By Bill Hounslow | 17 October 2018
The Rosa Rubicondior Blog
Having faced a sharp rebuke for attempts to wash their hands of the Catholic clerical child abuse scandals by blaming it on the LGBT community, some Catholic clergy have now settled on washing their hands of it by blaming secularism and contraception!
Somehow, it’s always something outside the Church, either in the laity or the public at large – the very people whose children were abused – who are to blame. It’s never the fault of the predatory priests themselves. They, poor things, are merely victims themselves – sometime even of the children they couldn’t help abusing.
The latest bishop to try to deflect blame away from the paedophile priests and the culture of the church which facilitated and covered up their predation on vulnerable children, is Bishop Thomas Paprocki of Springfield, Illinois. Responding to the Pennsylvania Grand Jury report into child abuse by Catholic priests with an eight-minute video entitled “Sexual Misconduct: Pruning and purification continues within the church”, he said:
[The Church needs] a profound spiritual renewal at all levels of the church [concerning its teachings on chastity and sexual morality]. I say all levels of the church because the sexual revolution of our secular world has obviously infected the church at all levels. [Humane Vitae] prophetically and accurately predicted the hazards of artificial birth control.
Highlighting the large percentages of U.S. Catholics who disagree with church teachings on contraception, cohabiting before marriage and same-sex marriage, he added:
Clergy as well as lay people have far too easily rationalized why and how the church’s moral teachings on sexuality and chastity do not apply to them, resulting in the scandalous situation in which we now find ourselves.
Humane Vitae is Pope Paul VI’s 1968 encyclical which condemned extramarital sex as a sin and confirmed the Church’s prohibition on all forms of contraception other than the ‘rhythm method’ of abstention during the woman’s fertile period (the least effective form of contraception). Apparently, the fact that most U.S. Catholics ignore the Church’s teaching on these matters somehow magically turns Catholic priests into predatory paedophiles, totally unable to control their appetite for children to abuse.
In The National Catholic Reporter, Brian Roewe points out that the blaming of gay priests for the church’s clergy abuse crisis has been a recurring theme since the scandal first exploded nationwide in 2002 following the Boston Globe’s investigations. The debate’s recent rise followed accusations against McCarrick, the retired former Washington, D.C. archbishop, of sexual misconduct with adult seminarians in addition to abusing minors, as well as reported instances of sexual abuse and misconduct within several U.S. seminaries.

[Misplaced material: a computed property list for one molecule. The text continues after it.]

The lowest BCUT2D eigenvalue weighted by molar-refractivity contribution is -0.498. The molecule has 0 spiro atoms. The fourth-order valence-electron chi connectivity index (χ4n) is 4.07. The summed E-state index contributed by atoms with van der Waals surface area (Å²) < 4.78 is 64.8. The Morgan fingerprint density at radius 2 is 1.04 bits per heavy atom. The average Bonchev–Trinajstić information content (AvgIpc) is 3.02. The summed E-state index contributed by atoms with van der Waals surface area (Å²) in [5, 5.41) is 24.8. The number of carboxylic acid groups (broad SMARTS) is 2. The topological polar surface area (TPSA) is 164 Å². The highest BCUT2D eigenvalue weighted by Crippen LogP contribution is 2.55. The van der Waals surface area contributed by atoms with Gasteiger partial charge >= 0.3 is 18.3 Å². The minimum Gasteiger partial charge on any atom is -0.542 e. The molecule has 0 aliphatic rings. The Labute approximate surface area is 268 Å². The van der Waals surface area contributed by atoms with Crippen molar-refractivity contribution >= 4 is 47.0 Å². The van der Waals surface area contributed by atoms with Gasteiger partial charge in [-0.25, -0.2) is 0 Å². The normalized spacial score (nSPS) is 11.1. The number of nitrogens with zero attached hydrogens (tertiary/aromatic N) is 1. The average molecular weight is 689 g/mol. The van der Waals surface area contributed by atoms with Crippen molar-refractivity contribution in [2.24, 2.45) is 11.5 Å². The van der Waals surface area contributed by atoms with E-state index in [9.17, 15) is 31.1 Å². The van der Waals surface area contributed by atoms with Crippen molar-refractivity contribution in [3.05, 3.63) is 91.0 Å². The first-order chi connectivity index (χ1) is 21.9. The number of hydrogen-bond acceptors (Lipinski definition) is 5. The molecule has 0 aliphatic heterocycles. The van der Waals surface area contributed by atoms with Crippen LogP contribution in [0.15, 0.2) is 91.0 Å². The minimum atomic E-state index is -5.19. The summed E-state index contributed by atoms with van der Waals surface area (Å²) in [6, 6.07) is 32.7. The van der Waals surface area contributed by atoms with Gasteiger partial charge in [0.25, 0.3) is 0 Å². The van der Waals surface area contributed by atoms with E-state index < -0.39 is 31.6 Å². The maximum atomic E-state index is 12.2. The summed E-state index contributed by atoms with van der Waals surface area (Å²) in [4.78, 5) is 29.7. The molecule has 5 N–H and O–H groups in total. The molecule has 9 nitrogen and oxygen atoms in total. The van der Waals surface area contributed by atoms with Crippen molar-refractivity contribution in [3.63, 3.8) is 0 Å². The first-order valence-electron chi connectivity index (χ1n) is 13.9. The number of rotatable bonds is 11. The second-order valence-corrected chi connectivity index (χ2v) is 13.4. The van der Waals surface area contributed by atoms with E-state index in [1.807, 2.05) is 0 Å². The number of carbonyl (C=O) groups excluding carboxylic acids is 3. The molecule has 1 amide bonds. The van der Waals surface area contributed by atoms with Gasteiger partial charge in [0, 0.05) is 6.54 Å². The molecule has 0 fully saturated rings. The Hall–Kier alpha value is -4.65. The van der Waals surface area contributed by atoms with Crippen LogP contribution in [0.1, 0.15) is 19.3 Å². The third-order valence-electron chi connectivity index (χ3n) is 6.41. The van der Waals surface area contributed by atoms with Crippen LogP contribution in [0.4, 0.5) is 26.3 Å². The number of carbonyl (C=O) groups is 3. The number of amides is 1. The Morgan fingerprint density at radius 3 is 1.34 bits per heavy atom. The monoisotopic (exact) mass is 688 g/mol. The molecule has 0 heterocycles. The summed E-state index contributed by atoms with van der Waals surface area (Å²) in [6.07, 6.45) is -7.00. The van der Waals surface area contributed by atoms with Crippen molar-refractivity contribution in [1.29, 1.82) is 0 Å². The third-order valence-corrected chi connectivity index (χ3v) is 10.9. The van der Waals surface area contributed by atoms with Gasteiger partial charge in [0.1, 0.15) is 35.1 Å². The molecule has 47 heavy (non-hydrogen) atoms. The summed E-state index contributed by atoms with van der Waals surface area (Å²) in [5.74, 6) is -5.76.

As Todd Salzman, a theologian at Creighton University who studies moral theology and sexual ethics, told the National Catholic Reporter:
[attempting to reduce the clergy abuse scandal down to a sexual ethical issue] fundamentally missed the point of power and power structures in the church, and the abuse of power that requires fundamental reform.
To use reference to the sexual revolution or the Catholic faithful’s rejection of Humanae Vitae as somehow related to the sex abuse scandal is just another way to project onto society, or the laity in the church, a distorted notion of collective responsibility. The responsibility for this crisis resides solely with abusive priests and bishops, bishops who cover up abuse and do not work towards foundational structural reform in the church, and the culture of clericalism.
The tendency of even senior figures within the Catholic Church to look for excuses and scapegoats for the behaviour of Catholic priests does not auger well for attempts to control and prevent it and so protect vulnerable children and adults. As Marianne Doddy-Burke of Dignity USA points out, there is deeply corrupt and rotten at the core of the Catholic Church. The fault lies with the internal structure and culture within the church that has allowed sexually predatory clerics to operate unchecked probably for many centuries. Part of the problem lies in the tendency of the pious to award themselves a little moral self-licence; a little recreational relaxation from the rules they try to enforce on others because they feel they have earned it.
St. Louis Archbishop Says He Didn’t Know It Was Illegal For Priests To Have Sex With Kids
Abuse Documentary: The Shame of the Catholic Church | Retro Report | The New York Times
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